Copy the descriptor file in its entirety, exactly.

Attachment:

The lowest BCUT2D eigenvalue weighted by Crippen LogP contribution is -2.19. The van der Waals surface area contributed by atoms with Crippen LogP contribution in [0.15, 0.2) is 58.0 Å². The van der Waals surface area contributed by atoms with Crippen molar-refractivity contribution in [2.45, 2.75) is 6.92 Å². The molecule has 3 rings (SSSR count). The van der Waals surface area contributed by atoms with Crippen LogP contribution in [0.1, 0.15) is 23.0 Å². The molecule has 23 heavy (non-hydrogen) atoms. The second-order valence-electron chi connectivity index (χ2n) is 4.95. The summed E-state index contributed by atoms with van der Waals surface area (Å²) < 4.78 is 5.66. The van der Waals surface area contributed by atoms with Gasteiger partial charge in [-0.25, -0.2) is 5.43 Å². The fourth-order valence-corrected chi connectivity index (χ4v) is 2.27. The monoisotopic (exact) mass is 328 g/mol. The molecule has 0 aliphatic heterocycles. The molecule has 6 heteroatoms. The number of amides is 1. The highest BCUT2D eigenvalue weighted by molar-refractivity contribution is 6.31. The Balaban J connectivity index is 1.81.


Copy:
The lowest BCUT2D eigenvalue weighted by Crippen LogP contribution is -2.19. The van der Waals surface area contributed by atoms with Crippen LogP contribution in [0.15, 0.2) is 58.0 Å². The van der Waals surface area contributed by atoms with Crippen molar-refractivity contribution in [2.45, 2.75) is 6.92 Å². The molecule has 3 rings (SSSR count). The van der Waals surface area contributed by atoms with Crippen LogP contribution in [0.1, 0.15) is 23.0 Å². The molecule has 23 heavy (non-hydrogen) atoms. The second-order valence-electron chi connectivity index (χ2n) is 4.95. The summed E-state index contributed by atoms with van der Waals surface area (Å²) < 4.78 is 5.66. The van der Waals surface area contributed by atoms with Gasteiger partial charge in [-0.25, -0.2) is 5.43 Å². The fourth-order valence-corrected chi connectivity index (χ4v) is 2.27. The monoisotopic (exact) mass is 328 g/mol. The molecule has 0 aliphatic heterocycles. The molecule has 6 heteroatoms. The number of amides is 1. The highest BCUT2D eigenvalue weighted by molar-refractivity contribution is 6.31. The Balaban J connectivity index is 1.81.